Navy Secretary Richard Spencer on Wednesday called Rep. Elaine Luria’s criticisms about the delays affecting the USS Gerald Ford aircraft carrier “disparaging” and not helpful. “I look at her and other leadership on [Capitol] Hill who continually disparaged the Ford as a program, and I get a little upset,” he said during a discussion at the Brookings Institution, a Washington, D.C., think tank. “You could not ask for a better disinformation program for our competitors. And I truly mean that.”
    Tuesday during a House Armed Services Committee subpanel on readiness, Luria, D-Va., questioned the Ford’s costs and delays, including the ship’s troubled elevators. She called the Ford — the newest aircraft carrier being constructed by the Navy — “a nuclear-powered floating berthing barge that’s not deployable because of the aircraft elevators and the yet untested dual-band radar, catapults and arresting gear.”
    On Wednesday, Luria issued a statement responding to Spencer’s comments. She pointed out that Spencer had made a promise to President Donald Trump in January that the weapons elevators on the Ford would be functioning by the end of summer, but they still are not.
    “I find it disappointing that the secretary finds congressional oversight disparaging,” Luria said in the prepared statement. “I have yet to see a detailed plan to fix the multitude of problems with these new technologies. The Navy accepted the design of these systems and accepted the ship in an incomplete state…so it is absolutely my role to question Navy leadership on their current failure to deliver an operational ship to the fleet.”

    About $13 billion has been invested in the ship, according the Luria. The ship’s 11 weapons elevators, which are needed to load ordnance on planes, have been a problem for years. The Navy commissioned the ship in July 2017 without any working elevators. The ship’s electromagnetic catapult system for launching aircraft has also faced issues.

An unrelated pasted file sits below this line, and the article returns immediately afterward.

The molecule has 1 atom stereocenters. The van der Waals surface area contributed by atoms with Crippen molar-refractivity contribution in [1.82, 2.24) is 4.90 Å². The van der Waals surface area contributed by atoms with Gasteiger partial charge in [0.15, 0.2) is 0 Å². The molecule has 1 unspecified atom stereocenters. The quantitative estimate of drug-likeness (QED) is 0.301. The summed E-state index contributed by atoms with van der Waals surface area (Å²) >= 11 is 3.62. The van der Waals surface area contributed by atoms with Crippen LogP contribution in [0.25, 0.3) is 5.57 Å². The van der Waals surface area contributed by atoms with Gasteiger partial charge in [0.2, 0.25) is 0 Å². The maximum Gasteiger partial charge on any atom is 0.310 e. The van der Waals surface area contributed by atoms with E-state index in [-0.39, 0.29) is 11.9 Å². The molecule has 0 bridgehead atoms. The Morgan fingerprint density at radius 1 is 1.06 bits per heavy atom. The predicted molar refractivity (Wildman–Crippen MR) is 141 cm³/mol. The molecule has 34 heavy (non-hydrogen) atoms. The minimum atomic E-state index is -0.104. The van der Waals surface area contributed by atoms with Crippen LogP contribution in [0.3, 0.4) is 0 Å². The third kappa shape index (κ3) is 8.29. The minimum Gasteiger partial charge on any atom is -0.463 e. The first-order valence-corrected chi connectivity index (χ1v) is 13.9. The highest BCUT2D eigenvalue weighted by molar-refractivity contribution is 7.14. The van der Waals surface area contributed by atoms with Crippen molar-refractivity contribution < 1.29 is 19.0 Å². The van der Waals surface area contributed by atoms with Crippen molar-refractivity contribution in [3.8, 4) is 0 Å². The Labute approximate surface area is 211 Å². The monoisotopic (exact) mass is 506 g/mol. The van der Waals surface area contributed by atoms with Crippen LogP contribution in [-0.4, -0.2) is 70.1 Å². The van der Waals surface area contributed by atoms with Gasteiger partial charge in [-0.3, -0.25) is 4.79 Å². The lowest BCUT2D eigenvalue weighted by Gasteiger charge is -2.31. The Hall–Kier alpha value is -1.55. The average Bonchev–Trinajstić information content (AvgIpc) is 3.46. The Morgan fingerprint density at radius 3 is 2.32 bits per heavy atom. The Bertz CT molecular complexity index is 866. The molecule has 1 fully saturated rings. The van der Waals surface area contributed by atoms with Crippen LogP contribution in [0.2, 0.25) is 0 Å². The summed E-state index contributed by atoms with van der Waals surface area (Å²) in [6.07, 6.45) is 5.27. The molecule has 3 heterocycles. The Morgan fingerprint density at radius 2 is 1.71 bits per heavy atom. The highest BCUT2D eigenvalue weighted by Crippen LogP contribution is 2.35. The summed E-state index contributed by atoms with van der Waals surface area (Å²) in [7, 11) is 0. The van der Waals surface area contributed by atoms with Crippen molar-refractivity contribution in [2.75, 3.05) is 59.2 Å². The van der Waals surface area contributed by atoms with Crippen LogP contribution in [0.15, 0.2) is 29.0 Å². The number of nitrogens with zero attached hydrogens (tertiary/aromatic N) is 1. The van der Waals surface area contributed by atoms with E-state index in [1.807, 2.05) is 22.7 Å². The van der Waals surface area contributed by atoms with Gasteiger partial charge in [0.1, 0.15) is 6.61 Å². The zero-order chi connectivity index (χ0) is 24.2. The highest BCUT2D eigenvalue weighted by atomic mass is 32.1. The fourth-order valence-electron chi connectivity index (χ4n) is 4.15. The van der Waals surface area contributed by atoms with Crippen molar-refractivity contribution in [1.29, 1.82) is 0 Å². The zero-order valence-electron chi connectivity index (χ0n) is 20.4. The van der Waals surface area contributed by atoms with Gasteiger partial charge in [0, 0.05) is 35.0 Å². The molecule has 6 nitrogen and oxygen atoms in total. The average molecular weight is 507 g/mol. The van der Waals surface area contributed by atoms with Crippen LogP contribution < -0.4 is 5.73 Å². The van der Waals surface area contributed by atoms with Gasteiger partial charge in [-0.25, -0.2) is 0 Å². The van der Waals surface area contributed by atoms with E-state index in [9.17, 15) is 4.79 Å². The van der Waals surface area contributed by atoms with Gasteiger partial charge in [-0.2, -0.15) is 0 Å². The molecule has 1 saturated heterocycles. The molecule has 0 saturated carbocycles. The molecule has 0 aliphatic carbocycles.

5. Squid says:

    The U.S. Navy next-generation aircraft carrier, USS Gerald R. Ford (CVN 78), returned to sea for this week for a series of sea trials prior to returning to Naval Station Norfolk, Virginia.
    The sea trials took place off the U.S. east coast after the aircraft carrier completed a 15-month pierside maintenance period, known as a Post Shakedown Availability (PSA), at Huntington Ingalls Industries’ Newport News Shipbuilding (HII-NNS). The more than $12.9 billion aircraft carrier also had to undergo repairs to its elevator systems and issues with its nuclear propulsion system arising in early 2018.

  6. Update says:

    Four years after the U.S. Navy’s costliest warship was hobbled by a flaw in its propulsion system, prime contractor Huntington Ingalls Industries and subcontractor General Electric are still haggling over who will pay for fixing the defect.
    The $13 billion USS Gerald R. Ford was forced to return to port during post-delivery sea trials in early 2018 after the failure of a main thrust bearing, a key propulsion system component that’s made by GE.
    The Ford returned to sea for additional trials after the damage was contained. Now, the Navy wants to deploy it by midyear on its first operational patrol after years of problems and delays, formally bringing its carrier force to 11.
    The Navy has declined to say how much it paid Huntington, although in 2018 it asked Congress to shift $30 million from other accounts to start work.